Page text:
Piroshka on “Brickbat” | Under the Radar | Music Blog for the Indie Music Magazine
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Piroshka on “Brickbat”

New Beginnings

May 03, 2019 Piroshka Bookmark and Share

In 2016, U.K. shoegaze four-piece Lush reformed, 18 years after the band’s dissolution in the wake of the suicide of its beloved drummer, Chris Acland. The band, featuring original members Miki Berenyi, Emma Anderson, and Phil King, and with former Elastica drummer Justin Welch in place of Acland, released an EP, Blind Spot, toured the world, and generally basked in the excited response from critics and fans alike. Then, as quickly as it had reemerged, Lush dissolved again, after bassist King announced his departure. The band would play one final concert at Manchester Academy, with Modern English’s Mick Conroy in place of King. In her lifetime, Berenyi had never played in any band other than Lush. Yet, from the ashes of the reunited Lush, a new band, Piroshka, was born.

“It was never really intended as a long term thing,” says Berenyi of the Lush reunion, citing the demands of parenting and day jobs that made logistics challenging from the start. “There was a big fall out, or at least I fell out with the other two.”

Berenyi, pausing to choose her words carefully, describes Lush’s end as “a bit of a fucking disaster.” “But that was why Piroshka started,” she continues. “It was like, ‘Well, that was a bit of a shame.’ We spent all this time rehearsing for this one gig in Manchester and then it’s all over.”

Ultimately, it was Welch who spearheaded the new band. After encouraging Berenyi to pursue a solo path, something she says she never considered, Welch eventually convinced her to listen to some tracks he put together and perhaps lend some vocals. “I thought, ‘If I don’t do this, I’m never going to do any music ever again probably. So I might as well have one last throw of the dice,’” says Berenyi.

Featuring Berenyi on vocals/guitar, Welch on drums, Conroy on bass, and Berenyi’s longtime romantic partner and former Moose guitarist, KJ “Moose” McKillop, on guitar, Piroshka has a very different sonic feel to Lush. The songs on the band’s debut album, Brickbat, were composed across miles, with band members swapping sound files, each member adding his or her part and passing it along. With band members living in separate areas across the UK, Piroshka would take its songs to the studio three days here, four days there, and eventually Brickbat was born.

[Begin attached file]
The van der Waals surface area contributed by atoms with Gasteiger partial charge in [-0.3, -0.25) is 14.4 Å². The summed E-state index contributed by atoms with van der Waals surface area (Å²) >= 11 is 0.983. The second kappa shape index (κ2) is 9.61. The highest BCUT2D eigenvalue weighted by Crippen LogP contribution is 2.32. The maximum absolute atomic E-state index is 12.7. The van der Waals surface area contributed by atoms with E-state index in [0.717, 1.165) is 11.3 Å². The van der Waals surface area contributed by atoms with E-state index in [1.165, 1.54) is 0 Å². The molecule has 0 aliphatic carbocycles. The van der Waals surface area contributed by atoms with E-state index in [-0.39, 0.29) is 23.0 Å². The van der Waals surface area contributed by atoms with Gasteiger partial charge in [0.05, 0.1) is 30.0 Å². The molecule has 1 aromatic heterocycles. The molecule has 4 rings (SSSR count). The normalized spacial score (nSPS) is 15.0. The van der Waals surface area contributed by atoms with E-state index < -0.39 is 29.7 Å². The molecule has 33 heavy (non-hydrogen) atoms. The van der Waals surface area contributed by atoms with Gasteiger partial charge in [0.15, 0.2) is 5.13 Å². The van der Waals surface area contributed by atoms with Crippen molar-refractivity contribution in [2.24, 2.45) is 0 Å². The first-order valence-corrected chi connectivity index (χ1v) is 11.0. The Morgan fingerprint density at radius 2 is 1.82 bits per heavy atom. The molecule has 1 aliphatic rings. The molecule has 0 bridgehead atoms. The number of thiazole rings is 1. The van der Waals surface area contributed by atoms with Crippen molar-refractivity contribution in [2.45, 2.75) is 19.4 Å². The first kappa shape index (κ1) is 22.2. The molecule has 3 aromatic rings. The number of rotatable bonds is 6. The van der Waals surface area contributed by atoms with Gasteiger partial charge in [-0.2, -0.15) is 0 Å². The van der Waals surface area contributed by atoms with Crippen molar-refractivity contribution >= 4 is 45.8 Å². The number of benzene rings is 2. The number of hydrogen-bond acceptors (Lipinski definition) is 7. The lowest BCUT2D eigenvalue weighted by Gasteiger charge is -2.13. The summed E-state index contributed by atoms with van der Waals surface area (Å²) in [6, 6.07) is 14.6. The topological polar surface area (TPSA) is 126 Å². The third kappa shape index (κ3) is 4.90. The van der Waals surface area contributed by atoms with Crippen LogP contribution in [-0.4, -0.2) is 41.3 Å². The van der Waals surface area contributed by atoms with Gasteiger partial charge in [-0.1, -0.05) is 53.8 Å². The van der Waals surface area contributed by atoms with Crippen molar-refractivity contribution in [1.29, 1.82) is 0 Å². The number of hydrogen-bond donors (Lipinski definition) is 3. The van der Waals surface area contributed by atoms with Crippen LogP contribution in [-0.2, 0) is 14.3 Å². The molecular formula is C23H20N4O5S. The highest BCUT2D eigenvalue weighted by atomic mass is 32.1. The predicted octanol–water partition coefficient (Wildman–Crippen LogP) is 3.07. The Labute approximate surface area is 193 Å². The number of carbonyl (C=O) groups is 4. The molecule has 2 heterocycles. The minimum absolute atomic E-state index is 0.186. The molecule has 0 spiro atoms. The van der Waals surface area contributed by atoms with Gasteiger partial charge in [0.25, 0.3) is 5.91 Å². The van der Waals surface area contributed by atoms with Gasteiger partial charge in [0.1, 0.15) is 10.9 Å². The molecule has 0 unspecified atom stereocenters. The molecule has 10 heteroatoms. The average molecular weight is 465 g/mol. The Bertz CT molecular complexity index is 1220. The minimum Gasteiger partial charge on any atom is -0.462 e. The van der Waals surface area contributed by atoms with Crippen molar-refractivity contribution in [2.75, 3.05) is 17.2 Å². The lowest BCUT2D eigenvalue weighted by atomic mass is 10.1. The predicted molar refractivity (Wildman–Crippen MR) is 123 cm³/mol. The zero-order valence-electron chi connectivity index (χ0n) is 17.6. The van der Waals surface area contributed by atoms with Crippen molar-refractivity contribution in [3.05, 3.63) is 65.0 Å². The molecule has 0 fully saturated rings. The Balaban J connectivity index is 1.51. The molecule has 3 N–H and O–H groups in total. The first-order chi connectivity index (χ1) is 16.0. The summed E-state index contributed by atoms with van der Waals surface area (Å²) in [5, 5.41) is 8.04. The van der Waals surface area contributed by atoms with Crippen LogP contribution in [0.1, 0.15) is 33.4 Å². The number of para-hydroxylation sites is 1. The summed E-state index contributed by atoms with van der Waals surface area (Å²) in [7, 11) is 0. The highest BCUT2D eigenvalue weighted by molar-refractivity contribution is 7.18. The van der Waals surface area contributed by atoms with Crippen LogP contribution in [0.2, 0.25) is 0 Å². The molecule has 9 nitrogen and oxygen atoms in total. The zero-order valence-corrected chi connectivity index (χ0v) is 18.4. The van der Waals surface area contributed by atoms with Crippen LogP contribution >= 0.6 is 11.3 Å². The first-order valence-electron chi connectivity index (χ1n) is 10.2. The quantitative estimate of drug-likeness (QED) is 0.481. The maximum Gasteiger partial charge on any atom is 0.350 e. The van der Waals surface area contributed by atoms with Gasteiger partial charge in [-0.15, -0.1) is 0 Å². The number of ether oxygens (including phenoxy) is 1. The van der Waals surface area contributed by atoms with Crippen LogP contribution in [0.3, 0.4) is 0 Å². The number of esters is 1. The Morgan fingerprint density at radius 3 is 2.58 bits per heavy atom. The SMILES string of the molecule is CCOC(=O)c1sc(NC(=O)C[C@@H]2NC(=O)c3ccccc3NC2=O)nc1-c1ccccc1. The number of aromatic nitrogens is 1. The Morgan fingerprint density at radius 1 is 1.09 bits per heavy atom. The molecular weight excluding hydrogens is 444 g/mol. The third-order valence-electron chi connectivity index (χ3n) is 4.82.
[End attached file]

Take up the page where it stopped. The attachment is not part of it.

Mixing electronic flourishes with moody, orchestral textures and as much vocal melody as any Lush record, Brickbat saw Berenyi careful not to repeat herself.

“I didn’t want it to be Lush mark 2,” she says. “There were certain songs that I had to write the lyrics about three or four times, because the first time I tried to get so far away from what I’d done with Lush and make it really overtly political, and I thought it just sounded really bad. At the end of the day, I had to swing the pendulum around a bit. It’s a different band, and the atmosphere is different.”

As she mentions, some of Brickbat deals with the political. “What’s Next” and the jaunty, jagged “This Must Be Bedlam” were inspired by Brexit, and the electronic-tinged “Never Enough” addresses greed and inequality.

But Brickbat also contains one song, “Blameless,” which was born from the breakup of Berenyi’s other band. It’s a stark, affecting piece that combines all that Piroshka has becomepercussion-led, orchestrated, melody-driven, and enchanted with guitar. As Berenyi sings, “I can’t be sure I remember the stories I don’t want to tell/Rewrite the past ‘cause I find it too hard/The endings don’t come out so well,” one can’t help but think of Lush. But in the ultimate irony, that band’s second demise has birthed, phoenix-like, the band that currently endures.

“A lot of the stressors [of the Lush reunion] were not great, but none of them made me feel that I wished I wouldn’t have done it,” says Berenyi. “And that’s the momentum that carried on into Piroshka. I’d forgotten how exciting it can be in a band, how rewarding it is, and how brilliant it is to create music and play music. I’d forgotten what that was like.”

[Note: This article originally appeared in Issue 65 of Under the Radar’s print magazine, which is out now. This is its debut online.]



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